Morgan McGuire, one of Nvidia’s top researchers, took to Twitter earlier this week to predict that consumers can expect to see the first must-have game that requires ray tracing by the year 2023. The tweet also included a link to publicly available presentation slides by other Nvidia scientists for this year’s Siggraph computer graphics conference. Most tantalizingly, the tweet featured an image of a single from McGuire’s own presentation, “From Raster to Rays in Games,” included among those of his Nvidia colleagues on the linked Siggraph page.
In essence, ray tracing is a graphics rendering technique that more realistically displays lighting effects by drawing rays between light sources and the “camera.” This approach is much more computationally intensive, though, which is why it is really only feasible with optimized hardware at the moment.
With an exhilarating E3 conference and the launch of Nvidia’s RTX Super GPUs just behind us, now is the perfect time for gaming hardware players like Nvidia to look to the future. Nvidia has an added incentive to muse on the impending innovations in gaming technology, as the company is trying to lead the industry through an awkward transitional period and has suffered its share of reverses in the process. In particular, while Nvidia tried to drum up excitement for a rendering technique that currently has little support from game developers by unveiling its RTX Super line of graphics cards (and offering mouth-watering game bundles to boot), AMD was able to dupe them into releasing the RTX Supers at an inflated price point to compete with its Radeon RX 5700 and RX 5700 XT, neither of which include ray tracing optimization.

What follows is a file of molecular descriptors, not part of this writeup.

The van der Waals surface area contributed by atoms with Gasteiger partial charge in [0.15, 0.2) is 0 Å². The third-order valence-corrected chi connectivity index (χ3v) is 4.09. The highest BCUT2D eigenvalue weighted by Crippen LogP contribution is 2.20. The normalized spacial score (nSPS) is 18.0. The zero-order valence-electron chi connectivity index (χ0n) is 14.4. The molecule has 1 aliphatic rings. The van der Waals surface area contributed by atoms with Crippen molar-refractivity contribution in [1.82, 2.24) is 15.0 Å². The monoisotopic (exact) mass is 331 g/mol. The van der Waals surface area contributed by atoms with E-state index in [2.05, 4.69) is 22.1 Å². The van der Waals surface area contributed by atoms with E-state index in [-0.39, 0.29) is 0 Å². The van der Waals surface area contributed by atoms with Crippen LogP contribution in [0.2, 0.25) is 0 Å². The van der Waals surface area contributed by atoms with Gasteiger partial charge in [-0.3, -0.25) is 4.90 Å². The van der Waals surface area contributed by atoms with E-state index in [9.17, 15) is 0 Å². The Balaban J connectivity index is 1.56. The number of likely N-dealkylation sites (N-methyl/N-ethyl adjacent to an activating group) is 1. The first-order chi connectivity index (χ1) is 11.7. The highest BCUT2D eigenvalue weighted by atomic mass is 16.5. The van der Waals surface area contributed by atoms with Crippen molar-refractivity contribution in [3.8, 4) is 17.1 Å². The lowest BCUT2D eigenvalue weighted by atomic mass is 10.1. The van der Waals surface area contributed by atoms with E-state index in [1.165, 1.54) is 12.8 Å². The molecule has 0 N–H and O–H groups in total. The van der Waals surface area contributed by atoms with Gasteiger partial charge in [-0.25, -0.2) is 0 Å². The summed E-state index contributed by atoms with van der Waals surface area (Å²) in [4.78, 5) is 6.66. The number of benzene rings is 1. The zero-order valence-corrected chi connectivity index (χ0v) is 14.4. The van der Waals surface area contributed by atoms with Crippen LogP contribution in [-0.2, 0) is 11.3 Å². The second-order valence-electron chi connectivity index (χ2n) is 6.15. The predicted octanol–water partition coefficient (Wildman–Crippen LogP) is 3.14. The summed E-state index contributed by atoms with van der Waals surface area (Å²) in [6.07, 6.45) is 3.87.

In theory, Nvidia would be wise to play the long game and try to establish itself with an early lead over its competitors on offering ray tracing technology. In practice, however, it is possible to execute a play to cement dominance over a new format too early. AMD’s reluctance to chart a coherent long-term ray tracing strategy may be a sign that Nvidia has initiated just such a premature gambit, especially considering how ruthless and calculated AMD has been as of late — if AMD isn’t concerned about ray tracing, maybe Nvidia is getting ahead of itself.
Then again, in the methodical march toward its forthcoming Xe GPUs, Intel has signaled that it will include ray tracing from the beginning. If a cautious and meticulous company like Intel is banking on ray tracing, Nvidia may be right to set itself up as a gaming technology leader.
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- What is AMD’s plan for ray tracing?
- Here are all the games that support Nvidia’s RTX ray tracing
- Quake 2’s rerelease proves indie games could lead the ray tracing revolution